Selling Multimillion-Dollar Homes On A Smartphone
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Selling Multimillion-Dollar Homes On A Smartphone

These agents explain what it’s like to close high-end deals virtually.

By AMY GAMERMAN
Wed, Jun 2, 2021 12:01pmGrey Clock 3 min

Q. What is it like to do a remote transaction with a client on a multimillion-dollar property?

Ryan Flair

Partner, ranch broker at Hall & Hall in Bozeman, Mont.

I had been working with this client for close to 18 months, so I had a general sense of what he was looking for. Then Covid kind of creeps up and puts us in a situation. We were all in lockdown and couldn’t do much. No one was flying commercially, you had to quarantine for 14 days if you came in from outside the state. My client wasn’t inclined to travel.

One of my partners had a client with a really beautiful property that hadn’t been on the market in a long time—a 20,000-plus-acre ranch. He let us know it was going to come on the market.

I was texting with my client and he said, “I’m very interested, let’s learn more.” We had a tour of the property—five brokers in five trucks—with the ranch manager in his truck. I’m taking photos with my smartphone, and video and panoramas and narrating them, and as soon as I get back service, I’m sending them to him. I went back a separate time and spent six hours there, going around the ranch taking videos on my phone and geo-marking them on a map so the client could see where they were.

One of the most challenging things about the property is access. I had to video myself driving—“Hey look, this road isn’t great, you need to understand you’re not going to drive a motor home on it.” He does have a motor home—one of those super high-end ones.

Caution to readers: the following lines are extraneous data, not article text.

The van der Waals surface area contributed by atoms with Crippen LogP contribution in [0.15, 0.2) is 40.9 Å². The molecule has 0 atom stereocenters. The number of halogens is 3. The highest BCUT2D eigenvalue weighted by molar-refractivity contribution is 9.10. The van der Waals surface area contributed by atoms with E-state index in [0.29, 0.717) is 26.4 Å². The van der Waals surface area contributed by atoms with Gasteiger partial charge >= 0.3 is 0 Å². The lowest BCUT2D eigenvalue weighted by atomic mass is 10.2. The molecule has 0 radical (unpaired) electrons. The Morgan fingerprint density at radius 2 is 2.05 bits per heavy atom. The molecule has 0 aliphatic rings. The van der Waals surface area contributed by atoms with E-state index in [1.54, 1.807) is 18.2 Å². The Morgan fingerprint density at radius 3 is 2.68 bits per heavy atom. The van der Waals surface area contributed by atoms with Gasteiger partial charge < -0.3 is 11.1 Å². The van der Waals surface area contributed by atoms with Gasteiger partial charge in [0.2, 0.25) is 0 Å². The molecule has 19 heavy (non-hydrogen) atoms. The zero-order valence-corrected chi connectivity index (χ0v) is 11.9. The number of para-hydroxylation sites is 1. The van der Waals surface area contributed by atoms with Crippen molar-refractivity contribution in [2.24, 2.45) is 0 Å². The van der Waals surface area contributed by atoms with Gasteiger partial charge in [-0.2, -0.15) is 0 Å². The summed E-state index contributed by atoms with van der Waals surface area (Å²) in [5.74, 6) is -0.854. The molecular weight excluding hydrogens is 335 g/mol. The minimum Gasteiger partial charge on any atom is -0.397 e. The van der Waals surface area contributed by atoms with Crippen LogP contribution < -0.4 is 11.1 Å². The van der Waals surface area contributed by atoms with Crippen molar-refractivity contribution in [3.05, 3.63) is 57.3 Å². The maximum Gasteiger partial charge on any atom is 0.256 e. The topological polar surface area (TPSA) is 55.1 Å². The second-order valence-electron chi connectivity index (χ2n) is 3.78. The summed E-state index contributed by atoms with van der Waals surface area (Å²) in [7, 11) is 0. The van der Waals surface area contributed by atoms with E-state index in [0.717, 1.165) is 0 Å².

We put in an offer. This wasn’t a couple-million-dollar deal, it was a very large price tag. My client knew it was one of those rare ranches that don’t come along often. Once we got the ranch under contract, we hired a helicopter. I did the same thing with my iPhone—taking video and narrating from the helicopter.

The sale closed before my client saw it. There were a lot of sleepless nights for me. The first people to see it were his family members and friends—so, hey, no pressure. But he loved it. The guy ended up with a great ranch. It was one of our biggest sales that year.

Jeremy Stein

Associate broker, the Stein Team at Sotheby’s International Realty, New York City

We were approached by clients—friends more than clients—who wanted to sell this absolutely spectacular townhouse in the heart of Greenwich Village. They owned homes in different parts of the country and had thought about living a different way. Then when Covid hit, it made the decision a lot easier for them.

We put it on the market for US$28.5 million. We created a very high-end video of the property, and we did a 3-D Matterport scan, which allows you to tour every nook and cranny. We had a number of virtual showings over the summer, where agents would come and FaceTime with their client in the Hamptons or Jackson Hole or Europe or wherever. We got an offer in the mid-$20 millions. Then an agent I know called and said, “I have a client who is not in New York. They’d like me to come and take a look at it and maybe FaceTime.”

So we did a FaceTime tour. I walked them through the house, just as if they were behind me, as their broker held the phone. I pride myself on reading buyers. Some don’t want to be talked to at all, and some are like, “Show me every drawer.”

I didn’t have that ability to see how the people were reacting. I did see her face to say hello, and from time to time the camera may have gotten turned so we were looking at each other.

These buyers wanted to know about the air conditioning. Maybe a few times they wanted to see what the view was like. If we went to the window, she was, “Oh, can you tilt up? What does the sky look like?” To this day, I don’t know who they are.

Soon after, I got a call from their agent, who said they’d like to make an offer: $27 million. She said, “But we want you to not show the house and not to entertain new offers, we really want exclusivity.”

My clients said, “We’ll do that, but it’s going to cost $1 million.” So we said $28 million. They accepted and we went to the contract stage. It closed last year in November. A few months after the closing they still hadn’t seen it.

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